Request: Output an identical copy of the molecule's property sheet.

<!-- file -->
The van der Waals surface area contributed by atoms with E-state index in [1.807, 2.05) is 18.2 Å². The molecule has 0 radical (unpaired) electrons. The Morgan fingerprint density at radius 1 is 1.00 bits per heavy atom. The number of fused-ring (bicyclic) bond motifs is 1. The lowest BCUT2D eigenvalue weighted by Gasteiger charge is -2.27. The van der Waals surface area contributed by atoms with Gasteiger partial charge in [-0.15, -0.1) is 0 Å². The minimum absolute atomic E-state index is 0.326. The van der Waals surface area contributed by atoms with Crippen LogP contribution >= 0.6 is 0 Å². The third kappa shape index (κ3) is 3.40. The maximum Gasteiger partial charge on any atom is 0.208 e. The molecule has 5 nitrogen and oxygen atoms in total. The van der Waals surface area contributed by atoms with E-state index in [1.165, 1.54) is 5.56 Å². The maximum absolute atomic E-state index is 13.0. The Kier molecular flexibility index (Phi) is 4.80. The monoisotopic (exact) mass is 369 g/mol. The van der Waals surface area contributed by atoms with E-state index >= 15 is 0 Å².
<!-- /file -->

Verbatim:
The van der Waals surface area contributed by atoms with E-state index in [1.807, 2.05) is 18.2 Å². The molecule has 0 radical (unpaired) electrons. The Morgan fingerprint density at radius 1 is 1.00 bits per heavy atom. The number of fused-ring (bicyclic) bond motifs is 1. The lowest BCUT2D eigenvalue weighted by Gasteiger charge is -2.27. The van der Waals surface area contributed by atoms with Gasteiger partial charge in [-0.15, -0.1) is 0 Å². The minimum absolute atomic E-state index is 0.326. The van der Waals surface area contributed by atoms with Crippen LogP contribution >= 0.6 is 0 Å². The third kappa shape index (κ3) is 3.40. The maximum Gasteiger partial charge on any atom is 0.208 e. The molecule has 5 nitrogen and oxygen atoms in total. The van der Waals surface area contributed by atoms with E-state index in [1.165, 1.54) is 5.56 Å². The maximum absolute atomic E-state index is 13.0. The Kier molecular flexibility index (Phi) is 4.80. The monoisotopic (exact) mass is 369 g/mol. The van der Waals surface area contributed by atoms with E-state index >= 15 is 0 Å².